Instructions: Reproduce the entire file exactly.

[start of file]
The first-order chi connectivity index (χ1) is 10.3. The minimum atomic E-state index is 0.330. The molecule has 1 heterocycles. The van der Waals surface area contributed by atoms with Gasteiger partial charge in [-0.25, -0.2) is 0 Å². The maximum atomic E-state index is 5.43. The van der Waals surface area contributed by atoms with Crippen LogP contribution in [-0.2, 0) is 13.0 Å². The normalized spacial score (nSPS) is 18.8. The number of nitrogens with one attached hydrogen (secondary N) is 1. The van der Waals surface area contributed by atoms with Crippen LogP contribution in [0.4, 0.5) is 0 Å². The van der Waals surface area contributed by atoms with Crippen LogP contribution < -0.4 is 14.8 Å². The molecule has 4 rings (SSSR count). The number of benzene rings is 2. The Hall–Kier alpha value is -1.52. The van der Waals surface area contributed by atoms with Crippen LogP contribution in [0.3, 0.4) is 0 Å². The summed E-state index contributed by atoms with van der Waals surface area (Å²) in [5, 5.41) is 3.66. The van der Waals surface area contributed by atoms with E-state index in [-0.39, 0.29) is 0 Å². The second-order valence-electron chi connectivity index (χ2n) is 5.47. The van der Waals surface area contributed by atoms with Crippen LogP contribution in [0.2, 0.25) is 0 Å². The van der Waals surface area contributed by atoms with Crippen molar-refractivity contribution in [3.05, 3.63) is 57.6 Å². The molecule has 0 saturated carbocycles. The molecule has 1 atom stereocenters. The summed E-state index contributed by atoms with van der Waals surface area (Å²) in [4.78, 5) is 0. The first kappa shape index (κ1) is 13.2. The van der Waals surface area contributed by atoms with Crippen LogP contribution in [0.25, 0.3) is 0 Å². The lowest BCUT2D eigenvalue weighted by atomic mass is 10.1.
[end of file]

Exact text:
The first-order chi connectivity index (χ1) is 10.3. The minimum atomic E-state index is 0.330. The molecule has 1 heterocycles. The van der Waals surface area contributed by atoms with Gasteiger partial charge in [-0.25, -0.2) is 0 Å². The maximum atomic E-state index is 5.43. The van der Waals surface area contributed by atoms with Crippen LogP contribution in [-0.2, 0) is 13.0 Å². The normalized spacial score (nSPS) is 18.8. The number of nitrogens with one attached hydrogen (secondary N) is 1. The van der Waals surface area contributed by atoms with Crippen LogP contribution in [0.4, 0.5) is 0 Å². The van der Waals surface area contributed by atoms with Crippen LogP contribution < -0.4 is 14.8 Å². The molecule has 4 rings (SSSR count). The number of benzene rings is 2. The Hall–Kier alpha value is -1.52. The van der Waals surface area contributed by atoms with Crippen LogP contribution in [0.3, 0.4) is 0 Å². The summed E-state index contributed by atoms with van der Waals surface area (Å²) in [5, 5.41) is 3.66. The van der Waals surface area contributed by atoms with E-state index in [-0.39, 0.29) is 0 Å². The second-order valence-electron chi connectivity index (χ2n) is 5.47. The van der Waals surface area contributed by atoms with Crippen LogP contribution in [0.2, 0.25) is 0 Å². The van der Waals surface area contributed by atoms with Crippen molar-refractivity contribution in [3.05, 3.63) is 57.6 Å². The molecule has 0 saturated carbocycles. The molecule has 1 atom stereocenters. The summed E-state index contributed by atoms with van der Waals surface area (Å²) in [4.78, 5) is 0. The first kappa shape index (κ1) is 13.2. The van der Waals surface area contributed by atoms with Crippen LogP contribution in [0.25, 0.3) is 0 Å². The lowest BCUT2D eigenvalue weighted by atomic mass is 10.1.